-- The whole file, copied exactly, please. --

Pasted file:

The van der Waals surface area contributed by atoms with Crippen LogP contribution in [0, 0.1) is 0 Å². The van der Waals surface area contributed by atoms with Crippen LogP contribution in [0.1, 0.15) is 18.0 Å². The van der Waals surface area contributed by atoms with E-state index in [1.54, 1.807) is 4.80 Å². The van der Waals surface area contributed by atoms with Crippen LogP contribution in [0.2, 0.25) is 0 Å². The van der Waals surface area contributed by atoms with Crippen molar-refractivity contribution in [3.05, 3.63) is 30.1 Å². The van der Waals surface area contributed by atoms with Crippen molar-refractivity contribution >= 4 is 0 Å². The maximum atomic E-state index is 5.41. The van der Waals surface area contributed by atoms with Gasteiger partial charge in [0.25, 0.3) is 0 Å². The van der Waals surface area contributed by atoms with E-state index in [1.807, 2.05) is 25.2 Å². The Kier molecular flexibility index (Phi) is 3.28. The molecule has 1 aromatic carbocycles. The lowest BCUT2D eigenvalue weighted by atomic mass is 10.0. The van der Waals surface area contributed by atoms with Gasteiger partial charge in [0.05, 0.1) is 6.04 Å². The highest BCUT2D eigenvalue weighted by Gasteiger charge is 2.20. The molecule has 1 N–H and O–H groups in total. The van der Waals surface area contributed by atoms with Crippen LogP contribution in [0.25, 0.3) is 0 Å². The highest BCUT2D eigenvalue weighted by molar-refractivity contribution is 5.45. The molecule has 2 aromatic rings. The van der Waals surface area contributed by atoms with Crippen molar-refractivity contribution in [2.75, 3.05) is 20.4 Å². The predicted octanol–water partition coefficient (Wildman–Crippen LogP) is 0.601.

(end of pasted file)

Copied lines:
The van der Waals surface area contributed by atoms with Crippen LogP contribution in [0, 0.1) is 0 Å². The van der Waals surface area contributed by atoms with Crippen LogP contribution in [0.1, 0.15) is 18.0 Å². The van der Waals surface area contributed by atoms with E-state index in [1.54, 1.807) is 4.80 Å². The van der Waals surface area contributed by atoms with Crippen LogP contribution in [0.2, 0.25) is 0 Å². The van der Waals surface area contributed by atoms with Crippen molar-refractivity contribution in [3.05, 3.63) is 30.1 Å². The van der Waals surface area contributed by atoms with Crippen molar-refractivity contribution >= 4 is 0 Å². The maximum atomic E-state index is 5.41. The van der Waals surface area contributed by atoms with Gasteiger partial charge in [0.25, 0.3) is 0 Å². The van der Waals surface area contributed by atoms with E-state index in [1.807, 2.05) is 25.2 Å². The Kier molecular flexibility index (Phi) is 3.28. The molecule has 1 aromatic carbocycles. The lowest BCUT2D eigenvalue weighted by atomic mass is 10.0. The van der Waals surface area contributed by atoms with Gasteiger partial charge in [0.05, 0.1) is 6.04 Å². The highest BCUT2D eigenvalue weighted by Gasteiger charge is 2.20. The molecule has 1 N–H and O–H groups in total. The van der Waals surface area contributed by atoms with Crippen LogP contribution in [0.25, 0.3) is 0 Å². The highest BCUT2D eigenvalue weighted by molar-refractivity contribution is 5.45. The molecule has 2 aromatic rings. The van der Waals surface area contributed by atoms with Crippen molar-refractivity contribution in [2.75, 3.05) is 20.4 Å². The predicted octanol–water partition coefficient (Wildman–Crippen LogP) is 0.601.